Based on the previous literature, this study was designed to address the following hypotheses in patients with RA:

    • H1—Disease activity and perceived impact of disease are negatively associated to overall QoL and happiness;

    • H2—‘Positive’ personality traits are related with happiness, both directly and indirectly through perceived disease impact;

    • H3—Happiness has a mediating effect in the relation between impact of disease and QoL.


    Participants and study design

    We used data from an observational, cross-sectional study, performed in a single rheumatology outpatient department,14 that aimed at exploring the determinants of patient global assessment. The study included consecutive adult patients with RA23 24 who (1) were followed and treated according to standard guidelines, (2) had the ability to read and interpret the questionnaires applied, and (3) agreed to participate. The current analysis included data from patients who answered all measurements required.

    All participants provided informed written consent before the start of study procedures, and the ethical approval was granted by the University of Coimbra’s Faculty of Medicine Ethics Committee (CEU 037/2015).


    Data collection included the Rheumatoid Arthritis Impact of Disease score,25 26 which is composed of seven items rated on a 10-point numeric rating scale. A higher score indicates greater impact of the disease. Happiness was assessed through the Subjective Happiness Scale (SHS),27 a four-item measure (seven-point Likert scale). A higher mean score indicates more intense perception of a ‘happy life’. Personality was assessed by the Ten-Item Personality Inventory (TIPI),28 a brief measure of the Big-Five personality dimensions, each being scored as the mean of two items (seven-point Likert scale) addressing extraversion, agreeableness, conscientiousness, emotional stability and openness to experience. Higher scores indicate a stronger expression of the respective trait. We designated the latent higher order factor derived from TIPI as ‘Positive’ personality to represent the predominantly adaptive nature of the represented dimensions. We recognise that the term ‘positive’ is questionable especially in the extremes of expression of certain traits, such as conscientiousness. Health-related QoL was accessed by the EuroQOL (EQ-5D) questionnaire, which includes five dimensions (mobility, self-care, usual activities, pain/discomfort and anxiety/depression). Each dimension has three levels: no problems, some problems and extreme problems. The combination of the five scores leads to an index score between −0.59 and 1.00.29 Higher scores indicate a best perceived health status and QoL.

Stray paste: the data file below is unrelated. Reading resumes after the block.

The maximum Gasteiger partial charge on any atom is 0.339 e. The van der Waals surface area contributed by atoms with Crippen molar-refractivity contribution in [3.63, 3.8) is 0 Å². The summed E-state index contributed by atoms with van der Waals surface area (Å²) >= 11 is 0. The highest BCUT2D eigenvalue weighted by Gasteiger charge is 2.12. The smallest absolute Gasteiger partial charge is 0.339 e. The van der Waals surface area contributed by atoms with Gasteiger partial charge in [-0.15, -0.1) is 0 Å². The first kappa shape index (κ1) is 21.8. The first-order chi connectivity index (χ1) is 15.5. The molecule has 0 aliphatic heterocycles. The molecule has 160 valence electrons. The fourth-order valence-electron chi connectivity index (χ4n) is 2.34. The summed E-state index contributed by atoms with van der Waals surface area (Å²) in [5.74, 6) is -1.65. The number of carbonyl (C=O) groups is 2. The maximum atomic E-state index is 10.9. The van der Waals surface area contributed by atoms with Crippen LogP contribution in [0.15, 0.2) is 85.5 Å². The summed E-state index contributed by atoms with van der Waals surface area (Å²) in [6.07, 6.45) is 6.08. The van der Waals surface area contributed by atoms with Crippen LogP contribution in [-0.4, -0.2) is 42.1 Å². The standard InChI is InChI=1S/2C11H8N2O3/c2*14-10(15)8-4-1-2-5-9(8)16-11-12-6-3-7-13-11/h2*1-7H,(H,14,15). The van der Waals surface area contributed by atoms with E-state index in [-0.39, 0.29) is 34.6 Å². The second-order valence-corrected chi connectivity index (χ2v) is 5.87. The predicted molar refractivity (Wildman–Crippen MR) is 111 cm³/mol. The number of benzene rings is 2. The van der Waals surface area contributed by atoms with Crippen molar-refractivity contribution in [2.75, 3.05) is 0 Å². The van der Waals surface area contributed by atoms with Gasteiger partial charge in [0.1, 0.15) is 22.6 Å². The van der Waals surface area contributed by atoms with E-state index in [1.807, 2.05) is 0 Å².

Disease activity was measured with the Disease Activity Score 28 joints (DAS28), in its three variables (3v) and C reactive protein (CRP) variant—DAS28CRP(3v).30

    For patient’s characterisation, demographic data, disease characteristics, comorbidities and current treatment were collected.

    Data analysis